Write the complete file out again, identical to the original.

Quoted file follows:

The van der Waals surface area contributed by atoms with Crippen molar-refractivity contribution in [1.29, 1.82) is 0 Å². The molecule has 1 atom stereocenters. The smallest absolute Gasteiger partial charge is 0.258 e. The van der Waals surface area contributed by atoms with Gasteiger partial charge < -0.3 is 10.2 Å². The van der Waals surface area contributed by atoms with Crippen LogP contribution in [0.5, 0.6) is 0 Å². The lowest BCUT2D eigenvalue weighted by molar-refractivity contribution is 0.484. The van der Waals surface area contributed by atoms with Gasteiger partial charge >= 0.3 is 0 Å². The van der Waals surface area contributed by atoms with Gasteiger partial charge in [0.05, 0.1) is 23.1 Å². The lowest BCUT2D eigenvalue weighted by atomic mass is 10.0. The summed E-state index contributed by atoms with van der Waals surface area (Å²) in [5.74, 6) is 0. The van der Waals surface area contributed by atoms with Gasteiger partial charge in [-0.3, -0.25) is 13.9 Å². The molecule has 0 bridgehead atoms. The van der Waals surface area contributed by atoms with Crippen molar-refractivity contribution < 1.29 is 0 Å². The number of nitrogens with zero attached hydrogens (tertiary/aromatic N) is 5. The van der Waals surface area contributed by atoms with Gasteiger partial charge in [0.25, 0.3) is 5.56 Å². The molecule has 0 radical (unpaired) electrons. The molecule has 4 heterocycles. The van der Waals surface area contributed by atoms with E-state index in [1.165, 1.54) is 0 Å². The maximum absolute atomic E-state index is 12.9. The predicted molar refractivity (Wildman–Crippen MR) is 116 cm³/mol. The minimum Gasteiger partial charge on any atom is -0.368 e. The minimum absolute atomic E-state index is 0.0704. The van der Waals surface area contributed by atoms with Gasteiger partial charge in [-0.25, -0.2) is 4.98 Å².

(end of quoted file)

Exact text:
The van der Waals surface area contributed by atoms with Crippen molar-refractivity contribution in [1.29, 1.82) is 0 Å². The molecule has 1 atom stereocenters. The smallest absolute Gasteiger partial charge is 0.258 e. The van der Waals surface area contributed by atoms with Gasteiger partial charge < -0.3 is 10.2 Å². The van der Waals surface area contributed by atoms with Crippen LogP contribution in [0.5, 0.6) is 0 Å². The lowest BCUT2D eigenvalue weighted by molar-refractivity contribution is 0.484. The van der Waals surface area contributed by atoms with Gasteiger partial charge >= 0.3 is 0 Å². The van der Waals surface area contributed by atoms with Gasteiger partial charge in [0.05, 0.1) is 23.1 Å². The lowest BCUT2D eigenvalue weighted by atomic mass is 10.0. The summed E-state index contributed by atoms with van der Waals surface area (Å²) in [5.74, 6) is 0. The van der Waals surface area contributed by atoms with Gasteiger partial charge in [-0.3, -0.25) is 13.9 Å². The molecule has 0 bridgehead atoms. The van der Waals surface area contributed by atoms with Crippen molar-refractivity contribution < 1.29 is 0 Å². The number of nitrogens with zero attached hydrogens (tertiary/aromatic N) is 5. The van der Waals surface area contributed by atoms with Gasteiger partial charge in [0.25, 0.3) is 5.56 Å². The molecule has 0 radical (unpaired) electrons. The molecule has 4 heterocycles. The van der Waals surface area contributed by atoms with E-state index in [1.165, 1.54) is 0 Å². The maximum absolute atomic E-state index is 12.9. The predicted molar refractivity (Wildman–Crippen MR) is 116 cm³/mol. The minimum Gasteiger partial charge on any atom is -0.368 e. The minimum absolute atomic E-state index is 0.0704. The van der Waals surface area contributed by atoms with Gasteiger partial charge in [-0.25, -0.2) is 4.98 Å².